Five minutes in, the screen splits into two: On one side, a perfectly lit Sotto walking on the path to the studio, and on the other, his introductory video continuously playing. The audience shouted his nickname "Tito Sen! Tito Sen! Tito Sen!" as he stepped in.
Sotto, a veteran comedian, took the stage and the audience fell silent. He spoke.
Lacson came into the studio with the same script, awkwardly taking the planned walk, but still facing the same rapturous crowd. He was welcomed to the stage with a fist bump by his running mate and longtime friend, Sotto.
Lacson-Sotto campaign team
In their tribute videos, the campaign team roped in two popular figures: For Sotto, they got his former Eat Bulaga co-host Joey de Leon, who showered Sotto with praises for his work in the entertainment industry and in the Senate.
For Lacson, it was Robina Gokongwei-Pe, president of Robinsons Retail Holdings Incorporated, who was kidnapped in 1981. Gokongwei-Pe described Lacson as the "white knight" who rescued her, and said she hoped he could save more Filipinos.
The two veteran politicians were a match: donned in complementing plaid polo shirts, khaki and jean bottoms, and boat shoes that Filipino uncles would wear to a Sunday lunch.
Lacson promised ending crime and corruption – the same promises Duterte made in 2016. He said, however, that he would do it better. Prior to becoming a three-time senator, Lacson was a police chief.
Lacson and Sotto's were the harshest words that the two candidates have said of the Duterte government.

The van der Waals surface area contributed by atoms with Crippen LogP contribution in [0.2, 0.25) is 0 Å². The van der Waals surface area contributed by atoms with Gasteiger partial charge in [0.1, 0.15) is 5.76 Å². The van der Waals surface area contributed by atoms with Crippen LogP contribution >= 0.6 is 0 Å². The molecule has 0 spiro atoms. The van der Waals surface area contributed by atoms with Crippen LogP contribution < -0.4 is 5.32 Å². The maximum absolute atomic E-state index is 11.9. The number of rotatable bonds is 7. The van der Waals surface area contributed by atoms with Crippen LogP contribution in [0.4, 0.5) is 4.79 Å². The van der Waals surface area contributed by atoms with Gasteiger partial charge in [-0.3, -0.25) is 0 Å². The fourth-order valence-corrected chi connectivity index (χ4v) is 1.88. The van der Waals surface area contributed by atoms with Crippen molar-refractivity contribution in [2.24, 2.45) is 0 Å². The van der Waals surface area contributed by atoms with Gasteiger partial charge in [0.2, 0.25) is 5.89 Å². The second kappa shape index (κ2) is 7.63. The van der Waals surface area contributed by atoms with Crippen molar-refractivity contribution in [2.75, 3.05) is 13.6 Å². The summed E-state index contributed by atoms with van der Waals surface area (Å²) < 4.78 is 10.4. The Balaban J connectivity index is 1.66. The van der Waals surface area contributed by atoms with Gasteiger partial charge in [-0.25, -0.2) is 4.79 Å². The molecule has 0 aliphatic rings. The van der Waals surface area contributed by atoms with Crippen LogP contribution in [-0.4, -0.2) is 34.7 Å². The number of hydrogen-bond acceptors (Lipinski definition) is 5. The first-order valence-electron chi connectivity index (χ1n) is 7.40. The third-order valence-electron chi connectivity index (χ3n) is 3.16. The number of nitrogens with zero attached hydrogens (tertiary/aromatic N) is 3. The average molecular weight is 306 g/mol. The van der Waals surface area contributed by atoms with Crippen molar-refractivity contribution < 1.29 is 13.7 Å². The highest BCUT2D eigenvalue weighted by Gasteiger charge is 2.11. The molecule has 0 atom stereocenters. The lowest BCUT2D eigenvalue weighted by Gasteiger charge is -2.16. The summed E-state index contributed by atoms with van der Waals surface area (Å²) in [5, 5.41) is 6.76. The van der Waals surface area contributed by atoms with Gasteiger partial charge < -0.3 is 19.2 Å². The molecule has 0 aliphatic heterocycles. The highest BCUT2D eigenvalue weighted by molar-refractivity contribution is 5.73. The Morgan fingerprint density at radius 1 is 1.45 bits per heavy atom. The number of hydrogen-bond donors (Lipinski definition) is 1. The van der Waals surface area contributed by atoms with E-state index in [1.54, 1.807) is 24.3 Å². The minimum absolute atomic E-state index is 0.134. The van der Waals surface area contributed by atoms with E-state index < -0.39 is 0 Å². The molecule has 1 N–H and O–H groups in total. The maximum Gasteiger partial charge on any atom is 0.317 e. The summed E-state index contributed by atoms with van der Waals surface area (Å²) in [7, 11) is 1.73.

Before, Lacson was known as a senator who held an agree-in-some-disagree-in-some stand with the administration, while Sotto was known to mostly back and defend the Duterte government.
The speech of both candidates, only a little over 5 minutes each, shared a pattern.
They described the sorry state of the country in facing the pandemic, with its economy crushed and its people left confused and hopeless with back-to-back lockdowns.
Local government units did not enjoy the riches that cities got from the country's war chest, and just beyond the country's shores, China was taking over more and more of the country's waters.
Without unveiling a detailed platform, Lacson and Sotto presented themselves as the solution.
Sotto spoke of their cumulative years of experience in government adding to 83 years, while Lacson bared in his speech that they were preparing a "roadmap" to recovery from the pandemic. There is hope, he said.
"This is where Tito Sotto and I intend to steer our country: From despair to hope, from apathy to empathy, from fear to trust, from poverty to prosperity, from self-pity to dignity. The Filipino deserves no less," Lacson said.
"Ito ang simula (This is the beginning)," they both said. The crowd erupted.
By 11:30 am, the two candidates said what they wanted to say – in contrast to Duterte's late-night speeches that last as long as three hours.
They waved to the crowd and the cameras through the falling confetti. The show was over, but it was just the beginning of their campaign story. – Rappler.com
Rambo Talabong covers the House of Representatives and local governments for Rappler. Prior to this, he covered security and crime. He was named Jaime V. Ongpin Fellow in 2019 for his reporting on President Rodrigo Duterte’s war on drugs. In 2021, he was selected as a journalism fellow by the Fellowships at Auschwitz for the Study of Professional Ethics.